The third potential cause for comfort is the sign that relative to previous months the decline in production is slowing. The available evidence shows that the decline in GDP relative to the immediately preceding quarter, which was rising till the first quarter of 2009, seems to have bottomed out in the US and to a lesser extent in the EU. What is more, this trend seems to be reflected even in the month-on-month annual growth rates of industrial production, with the rate of decline in April 2009 relative to the corresponding month of the previous year showing signs of reversing its hitherto continuous increase in the US, UK and EU.


While this third factor may be adequate reason for optimism for some, there are two reasons why we should not read too much into this data. To start with, even if the downturn is touching bottom in terms of the stabilisation of the rate of decline, the decline could persist and the economy could �bounce along the bottom� as some analysts reportedly speculate. That is, there is no �statistical� reason why a stable rate of decline should automatically lead to lower rates of decline and positive rates of growth in the coming months or quarters.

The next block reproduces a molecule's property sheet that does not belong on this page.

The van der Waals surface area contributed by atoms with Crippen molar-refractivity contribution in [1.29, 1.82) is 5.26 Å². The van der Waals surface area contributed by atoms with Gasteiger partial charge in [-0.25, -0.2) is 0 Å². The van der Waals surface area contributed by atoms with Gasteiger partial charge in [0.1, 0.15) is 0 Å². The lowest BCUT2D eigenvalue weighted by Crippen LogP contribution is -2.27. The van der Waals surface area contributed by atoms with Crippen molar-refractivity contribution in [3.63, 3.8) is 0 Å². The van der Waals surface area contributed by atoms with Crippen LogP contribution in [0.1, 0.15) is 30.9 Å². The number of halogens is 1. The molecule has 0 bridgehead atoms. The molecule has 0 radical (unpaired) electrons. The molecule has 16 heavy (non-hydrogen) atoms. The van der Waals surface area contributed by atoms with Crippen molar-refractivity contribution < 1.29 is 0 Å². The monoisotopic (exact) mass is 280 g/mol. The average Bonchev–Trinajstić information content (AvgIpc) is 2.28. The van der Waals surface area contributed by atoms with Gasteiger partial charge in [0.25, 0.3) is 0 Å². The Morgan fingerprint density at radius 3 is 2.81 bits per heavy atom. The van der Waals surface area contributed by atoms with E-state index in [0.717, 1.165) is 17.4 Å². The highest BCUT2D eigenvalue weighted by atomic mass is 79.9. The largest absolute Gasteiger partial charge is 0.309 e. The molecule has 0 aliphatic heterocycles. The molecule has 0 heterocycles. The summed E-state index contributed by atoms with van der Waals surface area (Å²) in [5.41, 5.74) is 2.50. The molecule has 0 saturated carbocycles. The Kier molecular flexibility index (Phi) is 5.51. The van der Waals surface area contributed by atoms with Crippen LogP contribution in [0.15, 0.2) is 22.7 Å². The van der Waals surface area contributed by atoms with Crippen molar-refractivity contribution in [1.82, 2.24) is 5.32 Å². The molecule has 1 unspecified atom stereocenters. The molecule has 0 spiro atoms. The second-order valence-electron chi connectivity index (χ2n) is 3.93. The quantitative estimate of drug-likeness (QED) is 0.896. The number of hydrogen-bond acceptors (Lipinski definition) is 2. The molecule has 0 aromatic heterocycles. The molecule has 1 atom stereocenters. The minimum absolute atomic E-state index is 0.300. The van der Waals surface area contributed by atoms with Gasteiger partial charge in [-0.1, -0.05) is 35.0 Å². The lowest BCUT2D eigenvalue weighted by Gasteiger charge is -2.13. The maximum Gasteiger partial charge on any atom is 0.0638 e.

Further, it is unclear whether there would be adequate alternative stimuli to sustain the recovery when the effects of the already implemented fiscal stimulus wane. Governments could hold back on providing any fresh stimulus because of arguments of the kind espoused by conservative economists, representatives of the financial sector and even some European governments, which emphasise the dangers of inflation. If that happens, recovery would depend on the return of the consumer to the market.